STRATUS LUNA – Stratus Luna

Music Magick 2019

album cover

Stratus Luna

Prog-minded youngsters from São Paulo shoot for distant orbits but retain the umbilical cord – and many chords – that tie them down to earth.

It’s a well-tested scenario in which brothers, their cousin and their friend form a band, yet that doesn’t warrant instant telepathy and immediately memorable music. Fortunately the members of this collective – whose roll-call will elicit a barely-out-of-teen bravado, albeit not a full-on assault on the listener’s ears which are treated to sublime subtleties – have it all bundled up on an album which is progressive on all fronts. Here’s a record ready to push instrumental frontiers without losing touch with traditional values.

Picking up where CAMEL’s “Moonmadness” left off, the age-defying foursome unfold a sense of neverending wonder, the awe before inescapable discovery of some high-order truth to fuel their first record’s exciting shimmer. It grows in scope and explores stereo possibilities only to pass the delicate pulse of “Nimue” to solemn organ that would dissolve such a promise in an ambient beauty and spectral chorale and welcome tender strum, which is followed by a fusion-encompassing guitar solo and swinging synthesizer waves. But while the finale of “Efemera” should deepen this baroque sea of tranquility by adding urban sirens to the aural picture, “O Centro Do Labirinto” might be the ensemble’s most rocking – if still quite quiet, in a waltz way – moment, with Ricardo Santhiago’s six strings and lap steel spicing up his sibling Gustavo’s ivory swell well until the latter’s piano and sitar pour natural elements into the cosmic swirl in “Zarabatana” where filigree-to-funky licks serve as strategically aimed darts.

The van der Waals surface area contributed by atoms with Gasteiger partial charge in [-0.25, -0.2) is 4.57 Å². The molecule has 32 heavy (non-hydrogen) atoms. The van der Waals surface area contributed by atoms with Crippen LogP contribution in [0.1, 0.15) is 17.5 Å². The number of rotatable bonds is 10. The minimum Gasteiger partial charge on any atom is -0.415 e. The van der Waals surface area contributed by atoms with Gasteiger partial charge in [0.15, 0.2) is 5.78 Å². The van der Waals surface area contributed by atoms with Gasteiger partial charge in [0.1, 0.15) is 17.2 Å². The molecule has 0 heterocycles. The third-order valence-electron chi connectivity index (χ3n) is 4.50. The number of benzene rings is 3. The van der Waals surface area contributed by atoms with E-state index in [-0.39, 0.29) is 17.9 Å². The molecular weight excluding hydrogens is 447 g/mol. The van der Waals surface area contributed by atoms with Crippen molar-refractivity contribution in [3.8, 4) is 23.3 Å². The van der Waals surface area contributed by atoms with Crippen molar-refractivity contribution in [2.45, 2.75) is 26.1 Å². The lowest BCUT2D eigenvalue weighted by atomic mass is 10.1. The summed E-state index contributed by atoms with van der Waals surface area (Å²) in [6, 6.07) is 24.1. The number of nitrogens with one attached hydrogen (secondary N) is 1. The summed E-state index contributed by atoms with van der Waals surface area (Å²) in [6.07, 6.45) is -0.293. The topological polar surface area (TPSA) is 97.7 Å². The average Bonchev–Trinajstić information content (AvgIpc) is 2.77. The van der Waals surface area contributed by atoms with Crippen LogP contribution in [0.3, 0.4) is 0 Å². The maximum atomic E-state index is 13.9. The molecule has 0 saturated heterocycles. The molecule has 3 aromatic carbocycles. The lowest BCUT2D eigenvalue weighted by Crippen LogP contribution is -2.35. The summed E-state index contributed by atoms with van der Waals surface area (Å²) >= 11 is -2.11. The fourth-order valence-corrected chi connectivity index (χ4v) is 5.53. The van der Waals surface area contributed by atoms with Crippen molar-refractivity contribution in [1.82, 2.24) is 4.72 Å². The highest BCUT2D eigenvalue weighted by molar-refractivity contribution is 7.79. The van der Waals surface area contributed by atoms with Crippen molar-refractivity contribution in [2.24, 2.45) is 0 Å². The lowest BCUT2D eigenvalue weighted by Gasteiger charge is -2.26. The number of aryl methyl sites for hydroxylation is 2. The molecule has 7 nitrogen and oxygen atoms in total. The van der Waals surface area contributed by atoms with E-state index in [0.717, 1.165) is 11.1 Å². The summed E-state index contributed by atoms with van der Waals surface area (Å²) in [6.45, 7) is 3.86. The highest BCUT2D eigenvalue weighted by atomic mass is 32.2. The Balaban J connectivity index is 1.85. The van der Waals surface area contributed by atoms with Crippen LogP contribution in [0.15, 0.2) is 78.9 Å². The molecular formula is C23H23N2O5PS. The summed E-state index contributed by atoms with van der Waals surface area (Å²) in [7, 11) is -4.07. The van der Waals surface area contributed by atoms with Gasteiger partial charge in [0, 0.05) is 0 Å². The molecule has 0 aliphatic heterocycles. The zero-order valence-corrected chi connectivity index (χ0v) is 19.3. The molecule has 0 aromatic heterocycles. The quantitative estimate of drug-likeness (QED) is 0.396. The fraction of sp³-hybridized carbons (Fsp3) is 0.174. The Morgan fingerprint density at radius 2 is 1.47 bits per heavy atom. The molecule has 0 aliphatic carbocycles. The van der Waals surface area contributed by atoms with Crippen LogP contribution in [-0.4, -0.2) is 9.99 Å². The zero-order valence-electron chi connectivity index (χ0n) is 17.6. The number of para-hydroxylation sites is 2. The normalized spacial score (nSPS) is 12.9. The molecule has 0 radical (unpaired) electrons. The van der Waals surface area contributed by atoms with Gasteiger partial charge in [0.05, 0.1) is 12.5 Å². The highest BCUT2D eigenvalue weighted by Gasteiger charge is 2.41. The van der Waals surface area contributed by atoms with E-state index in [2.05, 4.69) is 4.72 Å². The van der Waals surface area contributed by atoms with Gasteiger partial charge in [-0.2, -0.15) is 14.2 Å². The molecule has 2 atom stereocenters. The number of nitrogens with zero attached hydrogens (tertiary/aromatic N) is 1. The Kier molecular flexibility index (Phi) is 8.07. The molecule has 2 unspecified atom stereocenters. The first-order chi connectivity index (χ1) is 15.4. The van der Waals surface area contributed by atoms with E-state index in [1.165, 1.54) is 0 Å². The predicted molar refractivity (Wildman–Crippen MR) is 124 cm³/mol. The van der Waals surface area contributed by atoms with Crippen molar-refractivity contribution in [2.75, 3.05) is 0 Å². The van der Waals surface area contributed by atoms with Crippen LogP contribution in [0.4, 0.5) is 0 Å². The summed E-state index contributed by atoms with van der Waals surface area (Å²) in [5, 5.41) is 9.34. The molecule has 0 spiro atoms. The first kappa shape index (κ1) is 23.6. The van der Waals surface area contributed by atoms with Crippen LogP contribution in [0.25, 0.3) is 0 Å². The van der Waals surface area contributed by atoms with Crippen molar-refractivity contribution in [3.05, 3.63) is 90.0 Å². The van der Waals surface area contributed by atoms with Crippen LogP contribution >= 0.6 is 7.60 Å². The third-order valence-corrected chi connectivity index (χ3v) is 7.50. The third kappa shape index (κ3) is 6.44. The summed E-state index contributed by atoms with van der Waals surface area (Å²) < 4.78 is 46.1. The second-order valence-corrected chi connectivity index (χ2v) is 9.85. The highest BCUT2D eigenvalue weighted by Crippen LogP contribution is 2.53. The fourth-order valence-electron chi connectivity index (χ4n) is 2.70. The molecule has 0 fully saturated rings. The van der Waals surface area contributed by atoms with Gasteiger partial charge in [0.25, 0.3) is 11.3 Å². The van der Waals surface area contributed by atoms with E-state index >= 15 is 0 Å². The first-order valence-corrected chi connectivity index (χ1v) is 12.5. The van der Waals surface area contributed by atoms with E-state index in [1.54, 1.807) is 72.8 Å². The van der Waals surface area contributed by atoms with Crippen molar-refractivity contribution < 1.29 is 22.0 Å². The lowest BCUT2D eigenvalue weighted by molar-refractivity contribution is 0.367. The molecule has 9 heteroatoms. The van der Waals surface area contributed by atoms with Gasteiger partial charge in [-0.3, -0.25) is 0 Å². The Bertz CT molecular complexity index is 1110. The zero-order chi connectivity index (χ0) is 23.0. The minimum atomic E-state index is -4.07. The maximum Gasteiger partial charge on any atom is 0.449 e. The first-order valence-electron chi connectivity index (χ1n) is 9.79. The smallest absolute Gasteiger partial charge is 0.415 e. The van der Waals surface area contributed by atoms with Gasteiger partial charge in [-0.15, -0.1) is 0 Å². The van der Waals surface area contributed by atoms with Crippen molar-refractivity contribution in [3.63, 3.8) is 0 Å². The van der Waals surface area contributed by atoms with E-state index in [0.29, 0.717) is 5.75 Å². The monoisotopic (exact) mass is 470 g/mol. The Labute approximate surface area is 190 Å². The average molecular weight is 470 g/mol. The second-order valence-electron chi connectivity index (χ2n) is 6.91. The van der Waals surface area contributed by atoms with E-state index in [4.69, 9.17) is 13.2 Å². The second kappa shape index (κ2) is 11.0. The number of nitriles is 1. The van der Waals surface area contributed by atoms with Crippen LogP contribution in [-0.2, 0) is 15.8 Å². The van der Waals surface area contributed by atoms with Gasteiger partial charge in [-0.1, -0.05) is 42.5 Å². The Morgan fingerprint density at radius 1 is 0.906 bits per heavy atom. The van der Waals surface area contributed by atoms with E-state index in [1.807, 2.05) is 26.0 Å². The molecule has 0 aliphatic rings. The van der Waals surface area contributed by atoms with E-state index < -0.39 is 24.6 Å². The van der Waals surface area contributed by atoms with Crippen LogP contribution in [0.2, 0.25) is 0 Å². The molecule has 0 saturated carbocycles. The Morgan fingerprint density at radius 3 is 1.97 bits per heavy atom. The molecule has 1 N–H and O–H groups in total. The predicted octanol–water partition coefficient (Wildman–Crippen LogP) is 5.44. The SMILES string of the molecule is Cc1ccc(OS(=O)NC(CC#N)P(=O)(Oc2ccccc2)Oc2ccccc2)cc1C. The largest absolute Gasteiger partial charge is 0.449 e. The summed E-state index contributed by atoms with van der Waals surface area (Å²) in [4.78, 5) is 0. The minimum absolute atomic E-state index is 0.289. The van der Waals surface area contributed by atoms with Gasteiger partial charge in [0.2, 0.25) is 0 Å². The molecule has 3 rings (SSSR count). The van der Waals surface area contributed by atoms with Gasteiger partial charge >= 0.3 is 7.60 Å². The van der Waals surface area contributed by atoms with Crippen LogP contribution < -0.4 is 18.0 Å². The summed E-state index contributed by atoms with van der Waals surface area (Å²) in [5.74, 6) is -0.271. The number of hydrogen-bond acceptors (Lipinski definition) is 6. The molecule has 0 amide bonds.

As Gabriel Golfetti’s bass and Giovanni Lenti’s drums engage in elaborate groove, there’s something triumphant, yet anxious, to the “Riders On The Storm”-like romp behind “Pandas Voadoras” that takes jazzy vignettes to the fore and puts the group’s unison to the test, letting the pentatonic transparency of “NREM” abate the intense instrumental spell and the flute-laden exotica of “Onirica” evoke the classical idyll once again – for the ripple and riff to reign supreme. As a result, this album must become a beginning of an impressive career.


May 21, 2019

Category(s): Reviews
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